clock menu more-arrow no yes

Filed under:

Burke’s Legacy: Purdue Football Attendance Drops Again

New, comments

Purdue suffers an 8% drop in attendance in 2016.

NCAA Football: Wisconsin at Purdue Trevor Ruszkowski-USA TODAY Sports

This morning the attendance figures across college football were released and the news is not good if you’re a Purdue fan. We knew that, however:

Big Ten: In the first year with nine Big Ten games, the league averaged 66,162 fans (up less than 1 percent from 2015). The return to prominence of Michigan and Penn State Nittany Lions helped offset smaller crowds at Maryland and Rutgers Scarlet Knights since they joined the league in 2014. Penn State was drawing roughly 4,000 fewer fans per game a couple years ago.

That’s great for the league, but for Purdue...

Purdue 34,451 -8% 60%

That’s the paid attendance, the percentage drop from 2015, and the capacity of the stadium that was filled. Here are your attendance numbers from each game:

Eastern Kentucky: 32,074

Cincinnati: 33,068

Nevada: 41,607 (Band Day)

Iowa: 40,239 (Homecoming)

Penn State: 33,157

Northwestern: 30,548

Wisconsin: 30,465

Ross-Ade Stadium’s official capacity with the South End zone bleachers gone is 57,236. That means Purdue had at least 16,000 empty seats per game, and our highest attended game is when we had several thousand high school students in various bands there. For five of seven games we had over 24,000 empty seats.

And, this was just paid attendance. As in tickets actually purchased. I was at all 7 games and there is no way there were over 30,000 people physically in the stands for the last two games. I’d be surprised if there were more than 20,000 against Wisconsin because of the weather.

This is not just lost ticket revenue, either. It is lost revenue from parking. It is lost revenue from concessions. It is lost revenue from merchandise sales. Hell it is lost revenue from fans that go to a football game, then hang around to watch a volleyball match or something.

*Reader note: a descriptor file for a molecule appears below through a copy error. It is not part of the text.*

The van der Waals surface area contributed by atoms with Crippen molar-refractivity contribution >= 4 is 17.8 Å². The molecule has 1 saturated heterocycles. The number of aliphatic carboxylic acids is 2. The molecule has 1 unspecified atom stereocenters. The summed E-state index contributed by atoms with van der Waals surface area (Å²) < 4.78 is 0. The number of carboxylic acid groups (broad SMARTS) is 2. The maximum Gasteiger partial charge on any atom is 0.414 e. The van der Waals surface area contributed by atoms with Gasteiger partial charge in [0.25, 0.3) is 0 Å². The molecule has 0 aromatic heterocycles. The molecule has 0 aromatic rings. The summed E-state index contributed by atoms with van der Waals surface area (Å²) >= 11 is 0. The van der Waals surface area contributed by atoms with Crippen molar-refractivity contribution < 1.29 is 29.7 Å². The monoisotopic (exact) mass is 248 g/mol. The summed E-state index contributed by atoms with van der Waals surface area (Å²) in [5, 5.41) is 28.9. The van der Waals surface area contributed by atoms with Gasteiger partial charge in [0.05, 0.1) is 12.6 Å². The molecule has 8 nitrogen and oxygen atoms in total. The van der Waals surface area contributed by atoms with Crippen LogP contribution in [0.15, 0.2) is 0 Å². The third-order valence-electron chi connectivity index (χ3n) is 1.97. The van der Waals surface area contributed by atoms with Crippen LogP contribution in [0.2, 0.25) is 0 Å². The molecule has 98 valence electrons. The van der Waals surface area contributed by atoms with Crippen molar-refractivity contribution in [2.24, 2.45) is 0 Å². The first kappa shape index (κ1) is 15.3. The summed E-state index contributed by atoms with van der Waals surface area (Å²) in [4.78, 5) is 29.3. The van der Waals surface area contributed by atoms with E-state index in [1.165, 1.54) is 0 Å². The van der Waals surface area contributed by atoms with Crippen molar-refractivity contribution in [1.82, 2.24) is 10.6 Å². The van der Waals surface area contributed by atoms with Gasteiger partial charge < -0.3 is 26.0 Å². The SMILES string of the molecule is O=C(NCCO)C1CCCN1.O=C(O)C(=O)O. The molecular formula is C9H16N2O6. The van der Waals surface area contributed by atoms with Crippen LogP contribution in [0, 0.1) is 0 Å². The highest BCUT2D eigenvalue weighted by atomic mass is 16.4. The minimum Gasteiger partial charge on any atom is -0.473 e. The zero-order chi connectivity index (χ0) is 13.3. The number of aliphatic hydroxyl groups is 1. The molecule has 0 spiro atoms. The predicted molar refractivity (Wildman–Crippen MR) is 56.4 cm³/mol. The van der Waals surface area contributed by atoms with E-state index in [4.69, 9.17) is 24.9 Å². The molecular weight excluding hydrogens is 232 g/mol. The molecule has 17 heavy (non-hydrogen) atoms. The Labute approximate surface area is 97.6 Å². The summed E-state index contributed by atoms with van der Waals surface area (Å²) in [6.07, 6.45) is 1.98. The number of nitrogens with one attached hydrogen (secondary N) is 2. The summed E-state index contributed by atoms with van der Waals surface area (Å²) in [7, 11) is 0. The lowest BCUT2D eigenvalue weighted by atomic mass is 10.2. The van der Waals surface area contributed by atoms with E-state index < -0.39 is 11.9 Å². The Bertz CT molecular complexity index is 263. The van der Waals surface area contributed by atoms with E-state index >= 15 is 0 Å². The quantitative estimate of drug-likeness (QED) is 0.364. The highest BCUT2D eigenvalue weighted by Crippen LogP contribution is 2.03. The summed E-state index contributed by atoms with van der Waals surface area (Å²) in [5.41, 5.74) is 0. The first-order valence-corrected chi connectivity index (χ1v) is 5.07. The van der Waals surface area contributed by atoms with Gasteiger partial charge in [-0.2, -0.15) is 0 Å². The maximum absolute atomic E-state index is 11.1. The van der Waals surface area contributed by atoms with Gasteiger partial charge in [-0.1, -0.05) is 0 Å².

Purdue did not host an Ohio State or a Michigan this year, but it did host both Big Ten title game participants. At one time in the very recent past we had a capacity of 62,500, meaning for the final two games the stadium was less than half the old capacity. If the improvements to Ross-Ade are ever done we will likely see seating in the range of 65,000 again anyway, so we have a long, long road ahead.

For fun, let’s say we get the stadium to 65,000 seats again. That mean to sell out every game we would need 31,000 additional seats. Sell each seat at $25 per game (a conservative estimate, as most games are $35-45) and that comes out to $5.425 million in ticket revenue alone (not concessions, parking, merchandise sales, etc).

But remember, football is only a $5 million opportunity.

Here is the average attendance for the past three years before this one:

2015: 37,508

2014: 35,269

2013: 48,953

From 1977-1988, Purdue had an attendance average of at least 60,000 every season, the highest average being in 1981 with 69,892. The last season Purdue averaged an attendance of at least 60,000 was 2005. Also worth noting is the fact that from 2013 to 2014, there was a decrease of 13,684 in average attendance, the second largest single-season drop in Purdue history.

In 11 years Purdue football attendance has dropped by 26,000 fans per game.

Mike Bobinski and Jeff Brohm have a difficult task ahead of them, but so far both have at least taken steps in the right direction as opposed to making excuses like their respective predecessors. I am relieved to see that both are thinking big and of the future. Bobinski has clearly convinced Mitch Daniels and the Board of Trustees that dramatic investment is needed because the status quo has gotten us to where we are now.

UPDATE: We went ahead and made some cheap Excel graphs to show how attendance has been decreasing consistently since 2007. In the 2nd graph, we’ve removed the bump in 2013 (which saw a rise in sales from a popular home schedule and some of the initial hype that came with Hazell’s hiring).